“We wrote this song together because we’re passionate about being from Tūhoe, we’re passionate Tūhoe men.”

The pair called on three generations of Tūhoe whanau, including Walker’s uncle Tāme Iti, to help create the song and film the video in Ruatoki.

Stan Walker, Tame Iti and others in a scene from Walker's new music video 'Māori Ki Te Ao' (Māori to the world)

A scene from 'Māori Ki Te Ao' (Māori to the world). Photo: Supplied

“This is a project that doesn't belong to me,” Walker says.

“It belongs to everybody that was involved. Uncle Tāme, my nephews, my uncle, my cousins, my mates that made this come to life. Having them in the video was incredible. We had three different generations in the video of Tūhoe.

“We shot [the video] at the marae he built with my uncles and aunties with their own hands when they were occupying the land when they tried to take our maunga from us… we were called terrorists but we were occupying our our maunga, which is sacred to us, our whenua so that the government couldn't take it from us and build a road on our maunga.”

Walker now lives in Whanganui. While he’s never lived in Ruatoki, he says all Tūhoe know “the years and years of mamae (shame)” from people seeing them as angry activists.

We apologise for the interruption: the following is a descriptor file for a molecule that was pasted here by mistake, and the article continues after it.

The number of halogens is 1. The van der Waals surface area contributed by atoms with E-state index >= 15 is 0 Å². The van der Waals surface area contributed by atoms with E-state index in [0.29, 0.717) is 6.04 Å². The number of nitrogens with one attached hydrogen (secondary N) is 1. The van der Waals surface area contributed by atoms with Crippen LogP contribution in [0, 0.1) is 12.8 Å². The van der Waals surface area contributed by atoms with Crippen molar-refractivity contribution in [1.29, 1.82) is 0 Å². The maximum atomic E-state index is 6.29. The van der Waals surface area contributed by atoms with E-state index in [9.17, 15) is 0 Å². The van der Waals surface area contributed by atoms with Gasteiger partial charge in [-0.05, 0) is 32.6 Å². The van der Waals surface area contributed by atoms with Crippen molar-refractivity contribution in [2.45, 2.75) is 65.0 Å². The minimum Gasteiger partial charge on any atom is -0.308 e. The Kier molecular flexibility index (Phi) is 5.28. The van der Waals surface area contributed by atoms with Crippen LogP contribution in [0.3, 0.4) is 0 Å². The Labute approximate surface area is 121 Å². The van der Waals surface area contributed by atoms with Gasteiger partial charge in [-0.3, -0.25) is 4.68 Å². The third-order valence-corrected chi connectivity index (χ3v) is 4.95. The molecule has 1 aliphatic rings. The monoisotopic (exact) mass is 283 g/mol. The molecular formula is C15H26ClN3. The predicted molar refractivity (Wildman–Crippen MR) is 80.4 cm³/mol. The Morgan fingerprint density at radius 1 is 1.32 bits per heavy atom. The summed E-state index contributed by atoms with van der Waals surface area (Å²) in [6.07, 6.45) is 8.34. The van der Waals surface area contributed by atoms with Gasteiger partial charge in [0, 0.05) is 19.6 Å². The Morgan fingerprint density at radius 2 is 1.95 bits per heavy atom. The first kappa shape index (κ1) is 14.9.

“It's years and years or of trying to heal and take back what belongs to us. You know we're kaitiaki of this land. We are the land, we feel a connection when land is lost. We feel we’re lost.”

Stan Walker in scenes from his new music video 'Māori Ki Te Ao'.

A scene from Stan Walker's new music video, starring members of his whānau. Photo: Supplied

Walker says he was scared of Uncle Tāme when he was young (“he always seemed so huge back then”) but now recognises why he chose activism.

“So him [Iti] and our whanau doing what they did, they stood their ground to have mana motuhake over our whenua, over our tikanga, over our reo. I’m just so inspired by that.

“But now, he knows that he's not that person anymore. And now, the way that he protests and the way that he gets his message out and the way that he stands, is through his art.

“Mana motuhake looks different for everybody. For me and Uncle Tāme, it’s our art. My words fail me so many times, but I have time to correct myself within the songs.”

The song’s release comes at a busy time for Walker, who is expecting his third child with wife Lou Tyson in a few weeks.

“I love being a dad. I love it.

“I've got two opposite kids, like polar opposites. My son's so soft and sweet. And very like, emotional. My daughter, she's a firecracker, got no ears and she's aggressive.

“But I love parenting with my wife. We're very different in terms of how we parent, but we meet in the middle so that we’re consistent.

“It's the most beautiful thing. It's the most fulfilling thing ever. And it just makes my purpose more purposeful.”

While parenthood has made travelling more difficult because he misses his wife and children so much, Walker says being a dad has changed how he views making music.

“I want to leave a legacy for them. So it's important for me, the type of songs, the videos, the imagery, everything that when they look back at their dad, they're like, ‘yeah, that’s my papa.”

Listen to the full interview with Stan Walker here on Music 101.